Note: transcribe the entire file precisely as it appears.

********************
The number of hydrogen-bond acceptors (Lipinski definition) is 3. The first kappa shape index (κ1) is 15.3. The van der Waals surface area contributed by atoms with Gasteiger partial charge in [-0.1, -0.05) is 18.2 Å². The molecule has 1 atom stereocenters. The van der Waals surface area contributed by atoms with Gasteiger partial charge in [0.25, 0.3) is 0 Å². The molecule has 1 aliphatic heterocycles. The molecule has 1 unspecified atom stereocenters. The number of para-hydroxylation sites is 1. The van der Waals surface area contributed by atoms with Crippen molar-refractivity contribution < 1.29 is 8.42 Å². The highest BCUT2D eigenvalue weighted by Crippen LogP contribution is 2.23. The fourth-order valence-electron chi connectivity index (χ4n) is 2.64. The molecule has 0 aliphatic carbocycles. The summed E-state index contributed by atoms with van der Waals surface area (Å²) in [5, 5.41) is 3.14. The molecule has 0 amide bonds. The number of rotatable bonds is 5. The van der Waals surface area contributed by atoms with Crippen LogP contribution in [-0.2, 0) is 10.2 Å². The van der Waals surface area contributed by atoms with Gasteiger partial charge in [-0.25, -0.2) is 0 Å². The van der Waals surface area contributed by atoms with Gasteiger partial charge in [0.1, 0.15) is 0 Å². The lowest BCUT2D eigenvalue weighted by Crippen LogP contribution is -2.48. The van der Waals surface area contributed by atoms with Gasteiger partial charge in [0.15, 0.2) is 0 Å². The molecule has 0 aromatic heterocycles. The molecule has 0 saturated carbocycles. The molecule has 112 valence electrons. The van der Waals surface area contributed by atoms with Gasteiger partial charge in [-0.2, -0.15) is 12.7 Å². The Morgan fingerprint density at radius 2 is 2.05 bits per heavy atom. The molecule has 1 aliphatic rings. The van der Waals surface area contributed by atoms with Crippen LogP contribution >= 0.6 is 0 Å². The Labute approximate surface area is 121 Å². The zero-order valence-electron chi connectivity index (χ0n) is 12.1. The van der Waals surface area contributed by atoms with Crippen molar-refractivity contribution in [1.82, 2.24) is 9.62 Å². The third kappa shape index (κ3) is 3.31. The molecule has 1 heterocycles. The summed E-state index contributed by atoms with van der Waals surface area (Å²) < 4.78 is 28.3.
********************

The number of hydrogen-bond acceptors (Lipinski definition) is 3. The first kappa shape index (κ1) is 15.3. The van der Waals surface area contributed by atoms with Gasteiger partial charge in [-0.1, -0.05) is 18.2 Å². The molecule has 1 atom stereocenters. The van der Waals surface area contributed by atoms with Gasteiger partial charge in [0.25, 0.3) is 0 Å². The molecule has 1 aliphatic heterocycles. The molecule has 1 unspecified atom stereocenters. The number of para-hydroxylation sites is 1. The van der Waals surface area contributed by atoms with Crippen molar-refractivity contribution < 1.29 is 8.42 Å². The highest BCUT2D eigenvalue weighted by Crippen LogP contribution is 2.23. The fourth-order valence-electron chi connectivity index (χ4n) is 2.64. The molecule has 0 aliphatic carbocycles. The summed E-state index contributed by atoms with van der Waals surface area (Å²) in [5, 5.41) is 3.14. The molecule has 0 amide bonds. The number of rotatable bonds is 5. The van der Waals surface area contributed by atoms with Crippen LogP contribution in [-0.2, 0) is 10.2 Å². The van der Waals surface area contributed by atoms with Gasteiger partial charge in [-0.25, -0.2) is 0 Å². The van der Waals surface area contributed by atoms with Gasteiger partial charge in [0.1, 0.15) is 0 Å². The lowest BCUT2D eigenvalue weighted by Crippen LogP contribution is -2.48. The van der Waals surface area contributed by atoms with Gasteiger partial charge in [0.15, 0.2) is 0 Å². The molecule has 0 aromatic heterocycles. The molecule has 0 saturated carbocycles. The molecule has 112 valence electrons. The van der Waals surface area contributed by atoms with Gasteiger partial charge in [-0.2, -0.15) is 12.7 Å². The Morgan fingerprint density at radius 2 is 2.05 bits per heavy atom. The molecule has 1 aliphatic rings. The van der Waals surface area contributed by atoms with Crippen LogP contribution >= 0.6 is 0 Å². The Labute approximate surface area is 121 Å². The zero-order valence-electron chi connectivity index (χ0n) is 12.1. The van der Waals surface area contributed by atoms with Crippen molar-refractivity contribution in [1.82, 2.24) is 9.62 Å². The third kappa shape index (κ3) is 3.31. The molecule has 1 heterocycles. The summed E-state index contributed by atoms with van der Waals surface area (Å²) < 4.78 is 28.3.